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The flat was filled with people prepared to risk shellfire to welcome a newcomer

It’s July 1989 and Robert Fisk is trying to set up home in Beirut – a city being bombarded by the Syrians, with no electricity and precious little water

Saturday 22 May 2021 23:11

Trying to set up a new home in west Beirut is a little like trying to complete a crossword in a crashing airliner. Anyone who thinks the parallel is exaggerated should purchase a fridge, washing machine and television set in the city and try to wire them on to a stolen power line during a barrage of incoming shells. When we decided to arrange a house-warming lunch party, several of the guests said they would be delighted to come if the house was not under fire at the time.

When it came to washing the floor after the party, the city’s electrical power supply had already been cut, the pumps had stopped working and the taps emitted just a cup of water. Not that it mattered.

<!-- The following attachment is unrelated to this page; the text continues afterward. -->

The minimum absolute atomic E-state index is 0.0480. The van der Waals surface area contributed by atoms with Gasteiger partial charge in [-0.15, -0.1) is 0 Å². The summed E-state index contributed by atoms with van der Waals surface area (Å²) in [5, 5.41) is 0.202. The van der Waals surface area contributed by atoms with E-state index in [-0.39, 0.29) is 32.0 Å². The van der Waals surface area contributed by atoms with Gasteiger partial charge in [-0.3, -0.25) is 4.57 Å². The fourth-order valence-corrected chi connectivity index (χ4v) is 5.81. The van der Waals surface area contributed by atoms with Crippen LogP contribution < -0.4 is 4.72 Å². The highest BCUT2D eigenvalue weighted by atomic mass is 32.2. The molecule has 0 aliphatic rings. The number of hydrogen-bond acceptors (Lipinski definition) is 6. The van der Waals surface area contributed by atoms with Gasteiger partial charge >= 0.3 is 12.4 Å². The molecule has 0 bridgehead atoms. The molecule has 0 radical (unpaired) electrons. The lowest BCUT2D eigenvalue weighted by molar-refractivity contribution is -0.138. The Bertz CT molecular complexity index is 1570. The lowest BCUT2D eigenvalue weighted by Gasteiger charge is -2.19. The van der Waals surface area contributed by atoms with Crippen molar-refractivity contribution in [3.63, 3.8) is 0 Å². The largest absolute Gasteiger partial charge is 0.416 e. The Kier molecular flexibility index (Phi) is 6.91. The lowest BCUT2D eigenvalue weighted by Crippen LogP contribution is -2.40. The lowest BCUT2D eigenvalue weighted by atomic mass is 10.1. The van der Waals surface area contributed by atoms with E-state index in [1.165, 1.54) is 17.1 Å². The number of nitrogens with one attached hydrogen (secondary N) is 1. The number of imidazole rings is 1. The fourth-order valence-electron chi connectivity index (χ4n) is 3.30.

At 9am, the Syrian guns down the road began to fire into east Beirut and the return shells delivered by General Aoun’s army literally rocked our home. This is not a news agency cliché. Standing by the door, I saw the floor move backwards and forwards with the impact of the explosions. When I sat down, the chair swayed beneath me.

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